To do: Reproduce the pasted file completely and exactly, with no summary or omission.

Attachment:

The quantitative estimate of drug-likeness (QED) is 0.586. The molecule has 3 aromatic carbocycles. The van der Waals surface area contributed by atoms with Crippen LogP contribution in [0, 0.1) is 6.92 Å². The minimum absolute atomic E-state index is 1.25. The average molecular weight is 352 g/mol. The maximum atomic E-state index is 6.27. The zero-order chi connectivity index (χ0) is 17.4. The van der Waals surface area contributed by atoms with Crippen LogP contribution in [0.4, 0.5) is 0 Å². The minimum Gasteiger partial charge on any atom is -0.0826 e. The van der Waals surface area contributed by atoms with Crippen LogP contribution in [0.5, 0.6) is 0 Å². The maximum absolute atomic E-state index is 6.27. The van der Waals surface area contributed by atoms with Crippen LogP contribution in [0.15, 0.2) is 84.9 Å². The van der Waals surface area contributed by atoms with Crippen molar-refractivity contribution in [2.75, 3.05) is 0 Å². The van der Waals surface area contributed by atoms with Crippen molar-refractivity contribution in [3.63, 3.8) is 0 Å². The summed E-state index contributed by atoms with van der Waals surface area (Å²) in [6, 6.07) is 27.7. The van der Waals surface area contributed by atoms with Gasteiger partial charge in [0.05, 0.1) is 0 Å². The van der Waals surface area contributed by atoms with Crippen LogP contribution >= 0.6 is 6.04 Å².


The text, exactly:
The quantitative estimate of drug-likeness (QED) is 0.586. The molecule has 3 aromatic carbocycles. The van der Waals surface area contributed by atoms with Crippen LogP contribution in [0, 0.1) is 6.92 Å². The minimum absolute atomic E-state index is 1.25. The average molecular weight is 352 g/mol. The maximum atomic E-state index is 6.27. The zero-order chi connectivity index (χ0) is 17.4. The van der Waals surface area contributed by atoms with Crippen LogP contribution in [0.4, 0.5) is 0 Å². The minimum Gasteiger partial charge on any atom is -0.0826 e. The van der Waals surface area contributed by atoms with Crippen LogP contribution in [0.5, 0.6) is 0 Å². The maximum absolute atomic E-state index is 6.27. The van der Waals surface area contributed by atoms with Crippen LogP contribution in [0.15, 0.2) is 84.9 Å². The van der Waals surface area contributed by atoms with Crippen molar-refractivity contribution in [2.75, 3.05) is 0 Å². The van der Waals surface area contributed by atoms with Crippen molar-refractivity contribution in [3.63, 3.8) is 0 Å². The summed E-state index contributed by atoms with van der Waals surface area (Å²) in [6, 6.07) is 27.7. The van der Waals surface area contributed by atoms with Gasteiger partial charge in [0.05, 0.1) is 0 Å². The van der Waals surface area contributed by atoms with Crippen LogP contribution >= 0.6 is 6.04 Å².